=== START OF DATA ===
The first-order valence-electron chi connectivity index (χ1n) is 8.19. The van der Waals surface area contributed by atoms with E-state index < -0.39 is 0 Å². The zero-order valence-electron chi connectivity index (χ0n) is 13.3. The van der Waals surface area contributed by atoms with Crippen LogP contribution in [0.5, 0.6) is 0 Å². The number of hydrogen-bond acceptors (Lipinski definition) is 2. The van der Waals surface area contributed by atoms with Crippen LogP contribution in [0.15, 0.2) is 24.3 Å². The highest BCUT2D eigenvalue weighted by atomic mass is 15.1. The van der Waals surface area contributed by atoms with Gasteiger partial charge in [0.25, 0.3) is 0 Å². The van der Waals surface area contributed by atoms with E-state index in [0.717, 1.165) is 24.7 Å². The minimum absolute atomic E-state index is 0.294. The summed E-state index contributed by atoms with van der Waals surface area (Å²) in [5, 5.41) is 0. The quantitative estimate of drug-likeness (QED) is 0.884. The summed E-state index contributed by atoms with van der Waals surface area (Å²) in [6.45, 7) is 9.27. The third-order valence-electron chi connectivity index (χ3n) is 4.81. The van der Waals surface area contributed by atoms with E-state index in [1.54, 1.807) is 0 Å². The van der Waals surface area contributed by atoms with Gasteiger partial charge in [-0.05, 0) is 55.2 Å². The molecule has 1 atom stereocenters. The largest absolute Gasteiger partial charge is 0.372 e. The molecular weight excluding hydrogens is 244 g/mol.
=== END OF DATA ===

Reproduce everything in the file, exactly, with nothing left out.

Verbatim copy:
The first-order valence-electron chi connectivity index (χ1n) is 8.19. The van der Waals surface area contributed by atoms with E-state index < -0.39 is 0 Å². The zero-order valence-electron chi connectivity index (χ0n) is 13.3. The van der Waals surface area contributed by atoms with Crippen LogP contribution in [0.5, 0.6) is 0 Å². The number of hydrogen-bond acceptors (Lipinski definition) is 2. The van der Waals surface area contributed by atoms with Crippen LogP contribution in [0.15, 0.2) is 24.3 Å². The highest BCUT2D eigenvalue weighted by atomic mass is 15.1. The van der Waals surface area contributed by atoms with Gasteiger partial charge in [0.25, 0.3) is 0 Å². The van der Waals surface area contributed by atoms with E-state index in [0.717, 1.165) is 24.7 Å². The minimum absolute atomic E-state index is 0.294. The summed E-state index contributed by atoms with van der Waals surface area (Å²) in [5, 5.41) is 0. The quantitative estimate of drug-likeness (QED) is 0.884. The summed E-state index contributed by atoms with van der Waals surface area (Å²) in [6.45, 7) is 9.27. The third-order valence-electron chi connectivity index (χ3n) is 4.81. The van der Waals surface area contributed by atoms with E-state index in [1.54, 1.807) is 0 Å². The van der Waals surface area contributed by atoms with Gasteiger partial charge in [-0.05, 0) is 55.2 Å². The molecule has 1 atom stereocenters. The largest absolute Gasteiger partial charge is 0.372 e. The molecular weight excluding hydrogens is 244 g/mol.